And they took note that these men had been with Jesus. ~ Acts 4:13, NIV

“Morning worship before medical rounds?” my friend inquired, with a look of surprise.

“That is exactly right!” I replied.

Even though White Memorial Hospital was the flagship of the Loma Linda University School of Medicine many years ago, for junior and senior medical students, much of their clinical experience was obtained at another medical center run by the country. Consequently, the integration of spirituality with medicine in such secular institution of learning was out of the question.

But it was a different situation at “the White.” At the discretion of the attending physician, such integration could exist, but not as a routine. So, I was extremely happy to have my short internal medicine rotation there under the tutelage of two fine Christian physicians who made it a practice to have worship prior to their medical lectures and rounds.

The worship was brief, focusing on the ministry of Christ the Healer, and was closed with prayer. These two attending physicians took turns conducting the worship. It was not their style to pontificate. But I just loved the way they prayed. It was heartwarming to hear them talk to God with a conversation-like prayer and apparent that they had a close relationship with Him.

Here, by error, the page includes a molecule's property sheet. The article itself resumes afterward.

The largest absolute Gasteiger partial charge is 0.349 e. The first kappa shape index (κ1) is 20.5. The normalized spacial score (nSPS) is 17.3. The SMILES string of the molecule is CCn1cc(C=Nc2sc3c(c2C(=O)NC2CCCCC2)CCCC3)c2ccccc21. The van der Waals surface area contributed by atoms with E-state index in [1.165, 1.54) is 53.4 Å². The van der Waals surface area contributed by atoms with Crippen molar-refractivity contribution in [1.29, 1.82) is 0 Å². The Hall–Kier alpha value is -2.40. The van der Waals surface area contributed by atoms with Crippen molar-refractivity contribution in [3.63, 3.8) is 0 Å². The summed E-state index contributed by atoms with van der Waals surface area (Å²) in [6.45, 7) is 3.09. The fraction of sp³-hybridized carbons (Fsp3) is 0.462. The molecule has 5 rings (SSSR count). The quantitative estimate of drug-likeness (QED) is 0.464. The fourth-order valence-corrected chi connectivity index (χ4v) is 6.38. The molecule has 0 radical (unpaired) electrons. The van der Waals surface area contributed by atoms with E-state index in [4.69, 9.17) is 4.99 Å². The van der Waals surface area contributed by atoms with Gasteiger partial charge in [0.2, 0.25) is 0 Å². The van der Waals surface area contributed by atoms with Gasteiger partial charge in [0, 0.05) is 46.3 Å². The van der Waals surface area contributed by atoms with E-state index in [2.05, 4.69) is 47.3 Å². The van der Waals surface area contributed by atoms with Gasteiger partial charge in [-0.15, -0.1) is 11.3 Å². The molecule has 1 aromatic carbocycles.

That spiritual connection happened nearly half a century ago. My–how the brief contact with these two godly men positively impacted my life and my practice later on! The message came loud and clear that if I wanted to have a good day, start it right. And the way to do it was talk with the Lord before getting involved in the day’s activities. That became my adopted guiding principle.

There was something else I learned from my close observation of the two physicians. Their visible attitude toward patients helped me appreciate the value of every soul. Their patients were not “numbers” or medical “cases,” but people–individuals in need of help, to be treated with kindness, compassion, and respect. To me, their exemplary lives were truly the personification of the motto of Loma Linda University: “To Make Man Whole.”

After all these years, many of the medical pearls they gave us may have faded from memory. However, their day-by-day Christian life that made such an indelible imprint in my mind lingers on. In my opinion, the compliment accorded to Apostles Peter and John could also be descriptive of these Christian doctors: “and they [that included me] took note that these men had been with Jesus” (Acts 4:13, NIV).

Looking back, I wish I had taken the opportunity to tell them how their down-to-earth Christianity has blessed me beyond measure. Both have gone to rest, but the day will soon come when I can express my gratitude to them face to face for contributing so much to my professional and spiritual life.

Wellington O. Manullang, LLUSM class of 1964, completed an obstetrics and gynecology residency at White Memorial Medical Center and worked there from 1969 to 1976. Moving to Washington he joined a group practice with several other LLU graduates in Renton. Now retired, he is frequently involved in health seminars overseas.